National News

Cancer Patient Receives First Penis Transplant
Thomas Manning received the first penis transplant in the United States Monday after a 15-hour surgery performed at Massachusetts General Hospital in Boston. The surgical team said they hope to eventually extend the surgery to veterans with severe pelvic combat injuries, but said the surgery was experimental and they did not want to use veterans as “guinea pigs” because they have risked their lives in battle. Manning lost his penis to cancer and should be able to urinate normally in a few weeks and have normal sexual function in weeks to months. As many as three men worldwide have received such a transplant, including one man who fathered a child with his transplant.

Obama Administration Issues Guidance for Public Schools over Transgender Rights
The Obama administration issued a directive Friday telling U.S. public schools to allow students to use bathrooms matching their gender identity. The directive came in the form of a joint letter from the federal Department of Education and the U.S. Department of Justice, and President Obama defended the directive publically in a speech Monday. North Carolina Governor Pat McCrory condemned the action and called on Congress to address the issue. North Carolina is currently in a legal battle with the Department of Justice over an anti-transgender law that was passed earlier this month. Texas Lt. Governor Dan Patrick also condemned the act, calling the guidance “blackmail” and “social engineering” while LGBT groups praised the “groundbreaking” directive.

Mark Zuckerberg Meets with Conservatives over Censorship Controversy
Facebook CEO Mark Zuckerberg met with representatives from the conservative community Wednesday in an effort to address accusations that the social networking site censored conservative voices. Specifically, the accusers claim that Facebook purposely altered its algorithms so conservative topics wouldn’t appear on its “trending” section. The Federalist called it a “textbook con job.” Mark Zuckerberg has denounced the claims, saying Facebook stands for giving everyone a voice. Among the meeting attendees was media personality Glenn Beck, former press secretary for former President George W. Bush, Dana Perino and Barry Bennett, advisor to the Donald Trump presidential campaign.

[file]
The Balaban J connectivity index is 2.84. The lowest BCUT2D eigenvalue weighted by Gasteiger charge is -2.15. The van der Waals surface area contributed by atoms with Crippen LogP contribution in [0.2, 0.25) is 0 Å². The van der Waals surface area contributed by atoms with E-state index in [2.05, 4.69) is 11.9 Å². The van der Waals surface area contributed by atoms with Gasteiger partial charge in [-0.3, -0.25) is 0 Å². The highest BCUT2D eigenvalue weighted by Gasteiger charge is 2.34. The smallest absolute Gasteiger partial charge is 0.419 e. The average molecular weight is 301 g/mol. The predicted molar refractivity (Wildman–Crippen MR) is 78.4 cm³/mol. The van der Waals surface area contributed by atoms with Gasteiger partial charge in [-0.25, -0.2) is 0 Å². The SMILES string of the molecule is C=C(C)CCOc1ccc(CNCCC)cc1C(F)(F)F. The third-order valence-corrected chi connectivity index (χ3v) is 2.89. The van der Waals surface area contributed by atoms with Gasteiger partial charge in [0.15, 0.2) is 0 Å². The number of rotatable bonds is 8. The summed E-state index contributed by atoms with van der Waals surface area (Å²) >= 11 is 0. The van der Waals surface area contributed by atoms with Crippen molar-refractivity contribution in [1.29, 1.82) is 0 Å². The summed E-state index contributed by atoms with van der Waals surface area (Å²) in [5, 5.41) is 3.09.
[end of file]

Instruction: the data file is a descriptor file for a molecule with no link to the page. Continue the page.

International Spotlight

First Chibok Girl Rescued
The first of the girls who were kidnapped two years ago by Boko Haram was rescued Tuesday in Nigeria while she was with a baby and a suspected member of the terrorist group. The Islamist group captured Amina Ali Nkeki with 218 other girls. The man who was accompanying her claimed to be her husband, but has been arrested and taken to Maiduguri, the regional capital. Nkeki’s mother recognized her immediately when they were reunited. Nkeki has said that all the kidnapped girls are still with Boko Haram, except for six who died.

Stolen Columbus Letter Returned to Italy
Investigators in the U.S. have returned an original letter to Italy Wednesday after discovering it had been stolen and later sold at an auction. Authorities on both sides have commended the action. The letter, found in the Library of Congress, detailed explorer Christopher Columbus’s first impressions of the New World and was to be sent to the king and queen of Spain in 1943s. The original letter was stolen from Florence’s Biblioteca Riccardiana and replaced with a forgery that went unnoticed until U.S. authorities received a tip in 2012. The U.S. Department of Justice and the Department of Homeland Security are currently investigating how the letter ended up in the Library of Congress.

Department of Justice Opens Investigation into Russian Doping Scandal
The U.S. Department of Justice opened an investigation Tuesday into Russia’s state-sponsored athlete doping scandal that was uncovered last week. The doping scandal involved Russian officials switching out tainted urine samples of athletes with samples from months earlier during the 2014 Sochi Winter Olympics, according to a doctor who was involved. Russian officials have responded to the claims with defiance in an attempt to quell the discontent towards Russia before going into the 2016 Rio Summer Olympics. The Russian Sports Ministry has acknowledged that there were problems with doping during the Sochi Olympics, but has not specified what those problems were.

A version of this story appeared on p.7 of the Thursday, May 19, 2016 print edition of the Daily Nexus.